There are two ways to remove a mole, and they different in price. Shaving a mole means cutting it off at the skin's surface. The area usually scabs over for a week or so before healing, but in the long run there should be minimal scarring.
Excision involves cutting around the mole, removing the entire thickness of skin, and then closing the area with stitches. This will leave a scar, but it is usually an inconspicuous line, and it's less likely for the mole to come back if it is excised rather than shaved.
One final cost is pathology to determine if the mole is cancerous or precancerous. This isn't usually necessary if the mole has been there a very long time. If the mole is new, has changed recently, or has other suspicious features like bleeding, your health insurance should cover the cost of removal and pathology. If you don't have insurance or if you prefer to have a mole sent even when it's being removed for purely cosmetic reasons.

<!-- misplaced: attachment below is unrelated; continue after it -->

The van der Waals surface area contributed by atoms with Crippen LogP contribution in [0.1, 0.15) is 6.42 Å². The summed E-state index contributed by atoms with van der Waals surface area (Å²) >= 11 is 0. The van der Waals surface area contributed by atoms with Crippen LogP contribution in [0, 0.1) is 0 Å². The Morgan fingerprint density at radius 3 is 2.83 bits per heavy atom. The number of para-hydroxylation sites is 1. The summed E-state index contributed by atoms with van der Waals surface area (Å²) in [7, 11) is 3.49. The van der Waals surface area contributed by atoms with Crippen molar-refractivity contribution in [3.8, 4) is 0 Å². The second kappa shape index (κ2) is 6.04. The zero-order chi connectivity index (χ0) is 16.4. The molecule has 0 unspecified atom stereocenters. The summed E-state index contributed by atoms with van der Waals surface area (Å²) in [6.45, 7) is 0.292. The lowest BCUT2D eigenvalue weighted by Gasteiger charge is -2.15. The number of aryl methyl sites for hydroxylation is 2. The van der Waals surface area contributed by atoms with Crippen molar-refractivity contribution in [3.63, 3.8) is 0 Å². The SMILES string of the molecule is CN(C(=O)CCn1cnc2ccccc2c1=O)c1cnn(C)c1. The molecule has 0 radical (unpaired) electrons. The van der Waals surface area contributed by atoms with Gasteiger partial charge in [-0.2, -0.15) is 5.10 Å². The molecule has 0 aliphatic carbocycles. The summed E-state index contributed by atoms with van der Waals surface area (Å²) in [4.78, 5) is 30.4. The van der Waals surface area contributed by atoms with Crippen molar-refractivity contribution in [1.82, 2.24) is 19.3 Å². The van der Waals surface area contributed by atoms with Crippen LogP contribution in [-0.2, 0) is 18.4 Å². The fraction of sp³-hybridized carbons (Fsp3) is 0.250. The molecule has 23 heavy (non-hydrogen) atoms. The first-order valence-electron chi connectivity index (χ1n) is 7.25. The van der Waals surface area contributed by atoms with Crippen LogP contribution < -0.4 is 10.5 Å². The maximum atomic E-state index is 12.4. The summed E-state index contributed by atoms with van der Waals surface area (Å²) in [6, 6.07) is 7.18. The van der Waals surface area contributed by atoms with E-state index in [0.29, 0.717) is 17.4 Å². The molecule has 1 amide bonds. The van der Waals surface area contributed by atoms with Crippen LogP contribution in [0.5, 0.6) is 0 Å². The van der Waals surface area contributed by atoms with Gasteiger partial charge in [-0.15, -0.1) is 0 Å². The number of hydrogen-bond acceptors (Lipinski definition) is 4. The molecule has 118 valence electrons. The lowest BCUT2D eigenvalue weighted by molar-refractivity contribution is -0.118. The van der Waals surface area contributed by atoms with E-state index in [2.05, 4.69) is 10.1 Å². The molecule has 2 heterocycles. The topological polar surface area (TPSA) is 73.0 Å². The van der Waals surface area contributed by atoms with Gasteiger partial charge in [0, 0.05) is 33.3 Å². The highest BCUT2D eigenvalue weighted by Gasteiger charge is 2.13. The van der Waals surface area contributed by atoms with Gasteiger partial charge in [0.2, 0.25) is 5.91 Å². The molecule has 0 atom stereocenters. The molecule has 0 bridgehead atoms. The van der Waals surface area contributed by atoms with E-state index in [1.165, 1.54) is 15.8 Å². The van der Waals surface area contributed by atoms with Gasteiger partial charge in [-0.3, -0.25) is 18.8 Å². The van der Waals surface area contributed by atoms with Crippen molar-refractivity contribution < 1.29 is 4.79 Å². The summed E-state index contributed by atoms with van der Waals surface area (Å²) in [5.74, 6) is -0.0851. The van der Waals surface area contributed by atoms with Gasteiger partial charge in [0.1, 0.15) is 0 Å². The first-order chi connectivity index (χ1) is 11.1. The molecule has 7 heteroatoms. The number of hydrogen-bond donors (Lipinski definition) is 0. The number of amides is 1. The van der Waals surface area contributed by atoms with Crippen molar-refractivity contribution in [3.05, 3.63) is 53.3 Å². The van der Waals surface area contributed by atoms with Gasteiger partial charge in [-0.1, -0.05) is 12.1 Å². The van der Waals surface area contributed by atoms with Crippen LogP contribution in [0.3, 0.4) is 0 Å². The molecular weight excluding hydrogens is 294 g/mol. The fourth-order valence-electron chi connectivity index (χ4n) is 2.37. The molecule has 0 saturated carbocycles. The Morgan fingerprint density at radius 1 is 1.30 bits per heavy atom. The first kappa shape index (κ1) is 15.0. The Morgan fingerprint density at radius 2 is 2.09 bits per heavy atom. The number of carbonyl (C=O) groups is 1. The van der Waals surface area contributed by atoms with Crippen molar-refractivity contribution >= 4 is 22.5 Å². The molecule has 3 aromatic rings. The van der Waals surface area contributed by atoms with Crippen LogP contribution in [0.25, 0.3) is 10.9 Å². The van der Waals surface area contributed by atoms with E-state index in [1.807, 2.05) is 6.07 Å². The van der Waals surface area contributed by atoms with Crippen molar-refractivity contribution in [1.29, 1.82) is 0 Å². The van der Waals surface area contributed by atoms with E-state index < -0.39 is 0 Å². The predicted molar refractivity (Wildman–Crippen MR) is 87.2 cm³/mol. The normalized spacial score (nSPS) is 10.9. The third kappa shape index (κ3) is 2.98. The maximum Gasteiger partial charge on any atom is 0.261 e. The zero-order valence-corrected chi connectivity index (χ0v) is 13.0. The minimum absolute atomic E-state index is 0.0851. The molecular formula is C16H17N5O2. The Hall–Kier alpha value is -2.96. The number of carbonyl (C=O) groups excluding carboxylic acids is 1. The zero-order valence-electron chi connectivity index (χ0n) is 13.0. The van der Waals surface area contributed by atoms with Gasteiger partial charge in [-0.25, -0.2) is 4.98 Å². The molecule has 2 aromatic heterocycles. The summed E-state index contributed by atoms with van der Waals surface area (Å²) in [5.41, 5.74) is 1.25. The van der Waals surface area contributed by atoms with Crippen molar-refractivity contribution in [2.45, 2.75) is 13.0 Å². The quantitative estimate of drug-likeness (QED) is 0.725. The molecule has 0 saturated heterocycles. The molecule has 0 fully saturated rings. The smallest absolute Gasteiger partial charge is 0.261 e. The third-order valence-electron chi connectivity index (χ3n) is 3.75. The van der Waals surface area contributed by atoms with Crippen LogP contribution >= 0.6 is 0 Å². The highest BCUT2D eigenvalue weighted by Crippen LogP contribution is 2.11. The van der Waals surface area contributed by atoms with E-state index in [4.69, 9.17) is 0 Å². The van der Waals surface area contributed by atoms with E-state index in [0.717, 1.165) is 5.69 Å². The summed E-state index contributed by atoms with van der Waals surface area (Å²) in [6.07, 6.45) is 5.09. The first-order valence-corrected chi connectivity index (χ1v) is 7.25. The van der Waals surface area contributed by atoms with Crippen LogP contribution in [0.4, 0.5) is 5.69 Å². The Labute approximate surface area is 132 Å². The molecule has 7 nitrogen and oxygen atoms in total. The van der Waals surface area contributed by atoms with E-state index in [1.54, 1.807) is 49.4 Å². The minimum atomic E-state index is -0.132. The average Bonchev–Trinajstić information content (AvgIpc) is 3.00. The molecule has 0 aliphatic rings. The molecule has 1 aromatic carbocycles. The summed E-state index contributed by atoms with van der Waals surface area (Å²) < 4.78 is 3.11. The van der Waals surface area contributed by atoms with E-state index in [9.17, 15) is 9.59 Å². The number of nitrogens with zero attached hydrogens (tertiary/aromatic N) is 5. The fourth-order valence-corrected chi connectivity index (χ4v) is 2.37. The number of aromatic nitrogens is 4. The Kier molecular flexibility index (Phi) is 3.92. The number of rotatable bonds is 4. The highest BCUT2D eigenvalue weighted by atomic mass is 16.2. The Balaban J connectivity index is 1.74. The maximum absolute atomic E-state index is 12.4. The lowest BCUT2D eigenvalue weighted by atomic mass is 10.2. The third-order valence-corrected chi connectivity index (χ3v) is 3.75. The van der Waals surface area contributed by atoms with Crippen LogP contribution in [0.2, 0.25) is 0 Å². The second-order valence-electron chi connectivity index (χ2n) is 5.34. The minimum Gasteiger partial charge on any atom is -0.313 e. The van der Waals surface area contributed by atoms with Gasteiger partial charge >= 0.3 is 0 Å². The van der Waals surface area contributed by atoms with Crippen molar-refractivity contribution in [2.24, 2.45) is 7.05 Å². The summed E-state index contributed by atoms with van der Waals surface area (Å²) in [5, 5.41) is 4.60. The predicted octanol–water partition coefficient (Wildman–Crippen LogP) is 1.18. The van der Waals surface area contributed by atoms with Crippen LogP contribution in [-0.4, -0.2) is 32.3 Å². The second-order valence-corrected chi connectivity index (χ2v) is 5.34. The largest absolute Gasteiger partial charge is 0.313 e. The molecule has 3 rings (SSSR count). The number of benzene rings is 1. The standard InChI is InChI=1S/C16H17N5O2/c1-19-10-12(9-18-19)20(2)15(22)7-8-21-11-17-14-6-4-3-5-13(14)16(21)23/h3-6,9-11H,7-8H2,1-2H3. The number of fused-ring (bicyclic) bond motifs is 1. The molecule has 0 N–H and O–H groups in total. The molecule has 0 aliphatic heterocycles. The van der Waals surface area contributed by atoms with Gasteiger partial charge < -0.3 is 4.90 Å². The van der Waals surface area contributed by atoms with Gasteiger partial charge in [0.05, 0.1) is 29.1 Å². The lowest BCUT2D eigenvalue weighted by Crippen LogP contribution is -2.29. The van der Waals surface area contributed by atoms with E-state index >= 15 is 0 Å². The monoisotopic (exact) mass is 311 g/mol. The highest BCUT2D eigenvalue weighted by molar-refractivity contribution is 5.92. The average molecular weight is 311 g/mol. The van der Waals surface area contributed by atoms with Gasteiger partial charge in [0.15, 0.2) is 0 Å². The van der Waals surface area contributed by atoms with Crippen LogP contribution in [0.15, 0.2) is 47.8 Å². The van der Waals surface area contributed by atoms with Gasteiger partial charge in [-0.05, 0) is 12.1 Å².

A wart is a skin growth caused by some types of the virus called the human papillomavirus (HPV). HPV infects the top layer of skin, usually entering the body in an area of broken skin. The virus causes the top layer of skin to grow rapidly, forming a wart. Most warts go away on their own within months or years.
Warts are usually painless. But a wart that grows in a spot where you put pressure, such as on a finger or on the bottom of the foot, can be painful. And warts can be remvoal easily by laser. Just like Shaving a mole,use laser cutting it off at the skin's surface. The area usually scabs over for a week or so before healing, but in the long run there should be minimal scarring.
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